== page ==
Following the 26/11 terror attacks, when the Oberoi Hotel reopened to public in 2010, Swapnil Chandawale was transferred from Trident to The Oberoi as sous chef. Back then, Satbir Bakshi was executive sous vhef to chef Matthew Cropp. "In 2011, I took over the baton from Chef Cropp and officially became executive chef in 2014 and Swapnil my second-in-line," says 37-year -old Bakshi, as he reminds a commis to prepare a special dip for a VIP guest.
Satbir Bakshi and Swapnil Chandawale at The Oberoi. Pic/Sayed Sameer Abedi
"Now, as a head, I have duties outside the kitchen. But I know things are running smoothly, thanks to Swapnil." They call themselves the hot-and-cold duo. "We compliment each other. Swapnil is great with cold foods. I'm good with the hot," says Bakshi, to which, Chandawale is quick to add, "But we are opposites in person. I'm hotheaded."
Their performance peaks during high-pressure situations. Two years ago, the hotel got a request for a party on December 25. "We had one week to come up with a menu of deconstructed dishes including chicken tikka in a terrain. This had to be planned apart from the regular festive buffet spread. Each morning, Chef would ask us what we had come up with. We'd trash idea after idea, knowing he wouldn't approve. As sous chef, I have to read my chef's mind," says Chandawale.
For one New Year service, he wanted to create a glass set-up for bite-sized foods. "We argued for an hour. Eventually, I realised that he was right. Although good, my idea would mean blocking a portion of the restaurant. Chef is like a football team manager; he can see what is coming," says Chandawale, who appreciates Bakshi's patience. "If I had to sum up what I have learnt from Chef, it is focus."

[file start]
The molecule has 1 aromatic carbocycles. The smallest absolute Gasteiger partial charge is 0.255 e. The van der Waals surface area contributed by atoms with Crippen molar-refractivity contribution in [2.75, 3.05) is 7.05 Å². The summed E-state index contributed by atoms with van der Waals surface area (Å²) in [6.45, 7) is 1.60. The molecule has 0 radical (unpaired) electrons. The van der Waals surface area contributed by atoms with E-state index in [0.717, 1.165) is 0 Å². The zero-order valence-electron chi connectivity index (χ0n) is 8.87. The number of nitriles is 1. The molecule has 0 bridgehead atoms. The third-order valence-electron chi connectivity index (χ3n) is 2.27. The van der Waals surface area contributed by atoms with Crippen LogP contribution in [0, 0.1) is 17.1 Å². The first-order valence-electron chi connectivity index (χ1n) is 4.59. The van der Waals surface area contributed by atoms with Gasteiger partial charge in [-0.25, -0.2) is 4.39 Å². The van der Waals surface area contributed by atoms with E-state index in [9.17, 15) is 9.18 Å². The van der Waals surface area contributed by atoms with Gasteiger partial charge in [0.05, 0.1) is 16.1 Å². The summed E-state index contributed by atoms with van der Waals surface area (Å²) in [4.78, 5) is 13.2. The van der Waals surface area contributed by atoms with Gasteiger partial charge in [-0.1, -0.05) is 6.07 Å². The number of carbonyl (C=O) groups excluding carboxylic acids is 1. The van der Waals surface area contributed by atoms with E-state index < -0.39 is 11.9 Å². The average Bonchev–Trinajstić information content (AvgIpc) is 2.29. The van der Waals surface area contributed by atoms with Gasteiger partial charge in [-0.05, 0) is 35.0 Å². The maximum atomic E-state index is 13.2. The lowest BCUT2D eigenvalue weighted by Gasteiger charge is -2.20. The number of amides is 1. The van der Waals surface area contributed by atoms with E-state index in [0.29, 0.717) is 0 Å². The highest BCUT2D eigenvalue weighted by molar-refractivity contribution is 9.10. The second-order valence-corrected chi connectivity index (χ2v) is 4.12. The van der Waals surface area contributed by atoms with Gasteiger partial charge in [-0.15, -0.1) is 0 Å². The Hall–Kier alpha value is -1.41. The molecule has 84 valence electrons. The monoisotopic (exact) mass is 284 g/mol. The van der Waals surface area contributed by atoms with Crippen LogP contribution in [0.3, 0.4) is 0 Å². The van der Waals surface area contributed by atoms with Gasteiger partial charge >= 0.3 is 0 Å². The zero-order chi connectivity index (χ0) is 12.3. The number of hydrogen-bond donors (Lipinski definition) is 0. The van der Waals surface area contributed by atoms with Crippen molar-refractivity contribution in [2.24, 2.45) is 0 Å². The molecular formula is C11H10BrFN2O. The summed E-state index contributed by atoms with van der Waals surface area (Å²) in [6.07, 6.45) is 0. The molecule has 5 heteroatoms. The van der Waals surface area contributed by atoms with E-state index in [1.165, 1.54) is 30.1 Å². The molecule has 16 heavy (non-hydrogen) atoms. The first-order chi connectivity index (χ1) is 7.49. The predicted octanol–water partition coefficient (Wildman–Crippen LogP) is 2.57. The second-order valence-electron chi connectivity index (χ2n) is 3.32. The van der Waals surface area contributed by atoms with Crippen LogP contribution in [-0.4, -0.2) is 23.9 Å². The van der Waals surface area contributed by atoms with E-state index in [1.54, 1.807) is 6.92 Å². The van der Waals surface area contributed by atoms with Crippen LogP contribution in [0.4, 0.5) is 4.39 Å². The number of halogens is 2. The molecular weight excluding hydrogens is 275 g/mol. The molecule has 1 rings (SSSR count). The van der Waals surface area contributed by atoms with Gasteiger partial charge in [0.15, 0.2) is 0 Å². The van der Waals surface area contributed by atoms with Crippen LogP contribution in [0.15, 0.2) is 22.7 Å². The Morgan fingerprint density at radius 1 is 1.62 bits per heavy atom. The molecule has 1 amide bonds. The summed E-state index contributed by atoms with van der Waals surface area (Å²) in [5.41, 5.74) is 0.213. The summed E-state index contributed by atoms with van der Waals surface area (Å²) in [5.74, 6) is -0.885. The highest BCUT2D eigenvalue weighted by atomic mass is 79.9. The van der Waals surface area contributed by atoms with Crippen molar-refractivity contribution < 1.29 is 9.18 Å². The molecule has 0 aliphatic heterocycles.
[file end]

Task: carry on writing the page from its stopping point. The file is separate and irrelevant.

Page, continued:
After work, the two often unwind over a round of drinks. "All I offer Chef is company. We talk about everything but work. Our children are around the same age, so we discuss them. We have to make it work, like a marriage. But the fights can't be too long," smiles Bakshi.
'Clyde is a creative maverick in the kitchen'
Executive chef: Jaydeep Mukherjee
Sous chef: Clyde Comello
At: Indigo Deli, Bandra
JD was the first guy to interview me," says Comello, when we get the two on a concall late on a Wednesday evening. Brought on board in 2003 for a restaurant in Juhu that never took off, the two had a chance meeting in 2009, when Mukherjee was trying to get hold of his dog, who had run out into a building's corridor. "My pup ran out of my friend's home and into an open door down the corridor. I chased him in, and who comes out? Clyde," says Mukherjee.
Cylde Comollo and Jaydeep Mukherjee at Indigo Deli, Bandra West. Pic/Pradeep Dhivar Not without my sous chef
"I was working at Vie Lounge then," says Clyde Comello, who joined Indigo Deli, Colaba, that same year. "Every time JD was likely to visit the outlet, the chefs would buckle up. But I was at ease around him. I looked forward to his visits because it meant we would be whipping up new dishes," says the 34-year-old, who works a 12-hour shift. "Clyde is a creative maverick in the kitchen.
He must be reigned in though, like when he threatens to make wasabi ice-cream. But he's a good kid; honest. As chef, I get to yell in the kitchen, but there have been times when he has yelled back," laughs Mukherjee. Last week, he threw a challenge before his six sous chefs, including Comello: come up with a creative eight-course menu influenced by a story.
"Clyde prepared a delicious spread of Goan dishes with Portuguese influence. Lovely, except for the last dish — vegan lasagna! He got a earful for that."